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Newsletter, January 2009 (Issue 174)

Editorial: Economic Consequences


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I wrote the previous Editorial in early September. Since then the Trans-Atlantic Bubble has burst, creating global economic mayhem. Consequently some of the matters which our Society is interested in are bound to be affected. I'm not an expert by any means but here are some comments which you might like to think about.

Since job losses are so evidently happening, the creation of new jobs must be a major aim. That presumably made it obvious for the Government to give final approval for SnOasis. They couldn't refuse the injection of so much private capital into any local economy. So whether or not you like the scheme - and it will have an impact on Ipswich itself - the decision must have been inevitable. Conversely perhaps, might the financial squeeze on local authorities mean that Central Government will have cold feet about the short-term financial consequences of reorganising local government in Suffolk, so that we'll stay as we are? We shall not find out till April at the earliest, a delay of several weeks on the intended timing.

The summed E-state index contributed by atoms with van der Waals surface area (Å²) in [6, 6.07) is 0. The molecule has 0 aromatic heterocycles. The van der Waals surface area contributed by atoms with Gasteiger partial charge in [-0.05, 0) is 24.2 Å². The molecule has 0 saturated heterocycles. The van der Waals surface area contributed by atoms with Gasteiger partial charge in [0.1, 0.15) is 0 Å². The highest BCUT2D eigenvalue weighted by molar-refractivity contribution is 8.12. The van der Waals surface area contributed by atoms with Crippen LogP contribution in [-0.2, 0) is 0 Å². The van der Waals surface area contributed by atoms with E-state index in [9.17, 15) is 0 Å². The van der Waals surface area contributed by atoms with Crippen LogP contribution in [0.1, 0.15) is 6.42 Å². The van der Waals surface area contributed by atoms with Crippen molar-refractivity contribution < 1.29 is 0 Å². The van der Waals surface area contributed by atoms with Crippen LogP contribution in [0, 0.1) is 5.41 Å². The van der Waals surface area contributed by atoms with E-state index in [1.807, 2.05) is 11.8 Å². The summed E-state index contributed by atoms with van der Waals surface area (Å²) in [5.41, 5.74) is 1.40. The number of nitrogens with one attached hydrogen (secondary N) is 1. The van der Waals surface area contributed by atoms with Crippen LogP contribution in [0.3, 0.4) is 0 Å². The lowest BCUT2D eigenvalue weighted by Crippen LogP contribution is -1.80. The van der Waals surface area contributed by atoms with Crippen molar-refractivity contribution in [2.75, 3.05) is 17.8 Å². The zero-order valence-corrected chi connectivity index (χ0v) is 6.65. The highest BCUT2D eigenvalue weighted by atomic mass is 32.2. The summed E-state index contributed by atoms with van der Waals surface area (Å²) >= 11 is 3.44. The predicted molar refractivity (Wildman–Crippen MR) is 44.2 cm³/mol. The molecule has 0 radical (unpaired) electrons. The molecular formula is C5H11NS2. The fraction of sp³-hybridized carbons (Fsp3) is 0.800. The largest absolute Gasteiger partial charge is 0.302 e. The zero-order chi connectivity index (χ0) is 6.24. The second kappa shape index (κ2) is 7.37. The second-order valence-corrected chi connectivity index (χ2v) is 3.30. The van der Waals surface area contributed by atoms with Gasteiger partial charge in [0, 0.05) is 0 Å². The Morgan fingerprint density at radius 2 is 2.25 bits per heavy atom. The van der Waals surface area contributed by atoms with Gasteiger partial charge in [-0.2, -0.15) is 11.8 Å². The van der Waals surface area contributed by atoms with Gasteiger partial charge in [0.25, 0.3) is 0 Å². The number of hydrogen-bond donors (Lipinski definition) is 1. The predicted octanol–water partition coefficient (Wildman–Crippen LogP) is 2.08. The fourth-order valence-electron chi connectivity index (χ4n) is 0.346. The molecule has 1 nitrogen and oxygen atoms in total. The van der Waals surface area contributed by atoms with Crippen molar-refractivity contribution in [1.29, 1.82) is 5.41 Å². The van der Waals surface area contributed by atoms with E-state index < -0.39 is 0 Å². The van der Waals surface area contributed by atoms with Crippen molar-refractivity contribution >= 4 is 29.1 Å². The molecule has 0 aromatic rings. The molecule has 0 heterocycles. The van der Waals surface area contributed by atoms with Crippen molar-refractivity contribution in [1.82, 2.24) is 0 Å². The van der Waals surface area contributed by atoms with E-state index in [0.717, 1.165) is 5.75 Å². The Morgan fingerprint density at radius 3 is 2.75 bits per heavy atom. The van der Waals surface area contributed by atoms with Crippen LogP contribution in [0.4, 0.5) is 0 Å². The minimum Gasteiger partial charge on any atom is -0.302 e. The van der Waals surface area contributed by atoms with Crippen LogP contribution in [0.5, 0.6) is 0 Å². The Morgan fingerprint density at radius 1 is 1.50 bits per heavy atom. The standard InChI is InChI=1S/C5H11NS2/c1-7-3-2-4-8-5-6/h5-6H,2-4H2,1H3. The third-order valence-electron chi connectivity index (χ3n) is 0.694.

On the retailing front, even my sober-sided daily newspaper produced a front page headline "Bloodbath on the High Street". That was specifically about the demise of Woolworths - which incidentally makes the future of the Mint Quarter even more obscure. But the threat to other major shops and the economic viability of town centres was spelt out. Towns will be fighting towns for customers to an even greater extent.

Now in a world where many people have the transport to be able to choose where they spend their money, it is surely right for the Evening Star to produce Go Ipswich, a special supplement pointing out the wide range of attractions in Ipswich. And it is surely right for Ipswich Central, the town's association of traders, to appeal to shoppers to buy here in Ipswich. If something markedly superior can be bought elsewhere, then nobody could fairly say, don't go. But other things being equal, supporting the economy of one's home town is not so very different from joining The Ipswich Society to support the well-being of the town.

I hope you'll find much of interest in our Newsletter, such as our Awards (more controversial than usual?), our Chairman on discussions about traffic, and the planning for a very special year, 2010.

Neil Salmon

    Front cover of issue 174 Cover, issue 174

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